Can anyone explain why people stop in their tracks at the most inconvenient places - like immediately at the top of an escalator or the bottom of a flight of steps - to look at a map or gaze up to the ceiling? Are they looking for divine intervention?

There should be a new code of conduct … if you are lost step to the side.

And actually the same should apply when your mobile phone rings. Watch. It's amazing just how many people either stop walking wherever they are or at best slow down noticeably when their phone rings. I'm not sure that signs with even the cleverest graphics could deal with that problem.

new metro hoardings


Around the city, the final stages of work on the new metro line means that the high hoardings around the engineering works for new stations have come down and work on new paving and hard landscaping has started but the extension of the metro out to the south harbour is not due to open until 2024. 

New hoardings have gone up around the site of the new station at Enghave Brygge and the paintings, in 12 sections on the theme of Evolution, are pretty amazing extending for nearly 500 metres … said to be the longest continuous graffiti in Europe.

The artists are Ulrik Schiødt, Peter Skensved, Michael Wisniewski og Caligr Oner står bag rekordmaleriet med deltagelse fra graffitikunstnerne Balstrøm, Welin, Sabe, Crema, Tonek, Toms, Name, Debs, Code, More, Then, Dae og Even.


a new metro station at Trianglen

gravel area at the entrance to Fælled Park ... hoardings have been taken down but there is now a wire fence around the excavations and remaining equipment of the engineers for work to complete the new metro station here ... the park is to the left and Trianglen immediately to the right ... the post office building to the left was designed by Thorvald Jørgensen and completed in 1922 and Østre Power Station, on the far side of Øster Allé, was designed by Ludvig Fenger and Ludvig Clausen and built in 1902



The main engineering works for the new metro station at Trianglen are finished and the high hoardings around the site have been taken down so once more it’s possible to appreciate the size of the open space here at the south-east corner of Fælledparken / Fælled Park.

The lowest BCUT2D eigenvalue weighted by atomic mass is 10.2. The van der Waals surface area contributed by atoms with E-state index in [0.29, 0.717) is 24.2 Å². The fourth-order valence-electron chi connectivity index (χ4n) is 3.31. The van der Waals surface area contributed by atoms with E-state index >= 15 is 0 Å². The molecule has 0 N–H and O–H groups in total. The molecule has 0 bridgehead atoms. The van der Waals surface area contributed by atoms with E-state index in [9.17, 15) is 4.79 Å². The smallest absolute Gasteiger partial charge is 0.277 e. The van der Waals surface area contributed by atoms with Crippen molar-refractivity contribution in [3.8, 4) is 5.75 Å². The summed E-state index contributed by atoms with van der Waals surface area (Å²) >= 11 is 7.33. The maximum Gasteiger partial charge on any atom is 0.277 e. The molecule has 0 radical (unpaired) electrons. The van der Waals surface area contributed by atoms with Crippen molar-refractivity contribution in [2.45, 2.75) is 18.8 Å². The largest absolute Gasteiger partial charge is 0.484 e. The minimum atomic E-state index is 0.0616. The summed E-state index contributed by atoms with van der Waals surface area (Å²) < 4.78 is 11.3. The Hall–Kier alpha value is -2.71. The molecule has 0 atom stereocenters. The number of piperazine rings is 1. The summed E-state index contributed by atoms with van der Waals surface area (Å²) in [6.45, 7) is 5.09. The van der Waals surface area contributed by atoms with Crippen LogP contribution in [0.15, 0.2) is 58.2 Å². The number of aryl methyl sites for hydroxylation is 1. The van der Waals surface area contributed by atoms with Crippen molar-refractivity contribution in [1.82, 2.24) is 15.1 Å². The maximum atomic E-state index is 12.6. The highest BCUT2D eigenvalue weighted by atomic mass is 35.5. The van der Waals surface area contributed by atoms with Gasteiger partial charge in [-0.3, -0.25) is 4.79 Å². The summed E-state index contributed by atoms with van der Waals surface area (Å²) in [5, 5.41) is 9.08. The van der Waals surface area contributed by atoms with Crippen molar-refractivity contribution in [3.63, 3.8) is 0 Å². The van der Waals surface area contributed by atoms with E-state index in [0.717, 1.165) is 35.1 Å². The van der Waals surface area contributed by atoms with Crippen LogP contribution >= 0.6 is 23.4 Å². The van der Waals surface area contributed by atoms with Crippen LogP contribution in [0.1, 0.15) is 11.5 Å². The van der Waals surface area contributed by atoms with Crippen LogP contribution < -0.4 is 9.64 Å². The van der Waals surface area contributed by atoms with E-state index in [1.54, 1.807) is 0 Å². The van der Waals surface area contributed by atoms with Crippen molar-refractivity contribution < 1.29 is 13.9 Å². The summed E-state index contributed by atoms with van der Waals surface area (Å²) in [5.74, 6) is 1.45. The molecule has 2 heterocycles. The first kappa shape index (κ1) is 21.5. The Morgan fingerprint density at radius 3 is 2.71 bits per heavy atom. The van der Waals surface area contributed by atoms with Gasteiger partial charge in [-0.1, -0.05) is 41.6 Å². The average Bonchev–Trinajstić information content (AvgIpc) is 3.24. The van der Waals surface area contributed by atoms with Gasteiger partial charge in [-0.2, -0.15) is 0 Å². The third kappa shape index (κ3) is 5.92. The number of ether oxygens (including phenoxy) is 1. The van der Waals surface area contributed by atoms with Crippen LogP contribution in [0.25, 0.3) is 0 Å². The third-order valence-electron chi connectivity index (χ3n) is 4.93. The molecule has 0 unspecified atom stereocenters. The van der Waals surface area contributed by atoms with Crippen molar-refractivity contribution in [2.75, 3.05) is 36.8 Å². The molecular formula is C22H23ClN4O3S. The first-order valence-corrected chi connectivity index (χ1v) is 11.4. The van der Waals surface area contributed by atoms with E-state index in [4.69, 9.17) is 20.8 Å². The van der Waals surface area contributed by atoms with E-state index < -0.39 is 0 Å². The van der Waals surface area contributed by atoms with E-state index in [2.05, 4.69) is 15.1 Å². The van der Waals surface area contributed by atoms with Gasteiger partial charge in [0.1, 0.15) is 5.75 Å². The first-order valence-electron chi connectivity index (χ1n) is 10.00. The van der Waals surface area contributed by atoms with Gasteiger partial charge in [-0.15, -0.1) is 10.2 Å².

A local plan for this major work was adopted in 2011 and published in 2012 … one of 14 local plans drafted for the 14 new metro stations that are to be built in the city with the construction of the new metro line.

In the introduction to the report it was stressed that the "layout of the station space must be in interaction with neighbouring areas around Øster Allé and Fælledparken."

This was an important policy because the space, in front of the main entrance into the park, acts as an area of transition from the busy area of Trianglen itself to the open green space and the trees of the park but this area of gravel has also been used in the past as an open space for various events such as markets so no new buildings were proposed apart from the concrete steps down into the station and necessary vents and roof lights and these, along with spaces for parking for bikes, have been kept to the two outer sides along Blegdamsvej and Øster Allé and will be screened by being set within double lines of trees. 

The steps down into the metro station fit rationally with the main directions from which people will approach the station or their main destinations as they leave … so steps at the corner, on the axis of the entrance to the park, are angled towards Trianglen; steps just inset from Blegdamsvej will be used by passengers heading to or coming from the Red Cross building, the Masonic Hall or, further on, the hospital and the east steps will serve people going to the post office or heading up Øster Allé towards the football stadium. 


These outer edges of the space will have hard paving - traditional Copenhagen setts or cobbles - but the central area will be returned to a level gravel surface. The planting of trees reinforces the simple symmetry of the layout of the space but also acts as a visual barrier between the open gravel-covered space and the road traffic beyond.

Improvements are not restricted to the area immediately around the metro station for there will also be new planting of trees and changes to the hard landscaping at this south end of Øster Allé and along Blegdamsvej that, with planting and improved paving, is rapidly becoming one of the most attractive of the boulevards in the city.

photograph and drawing from Metroselskabet

a new metro line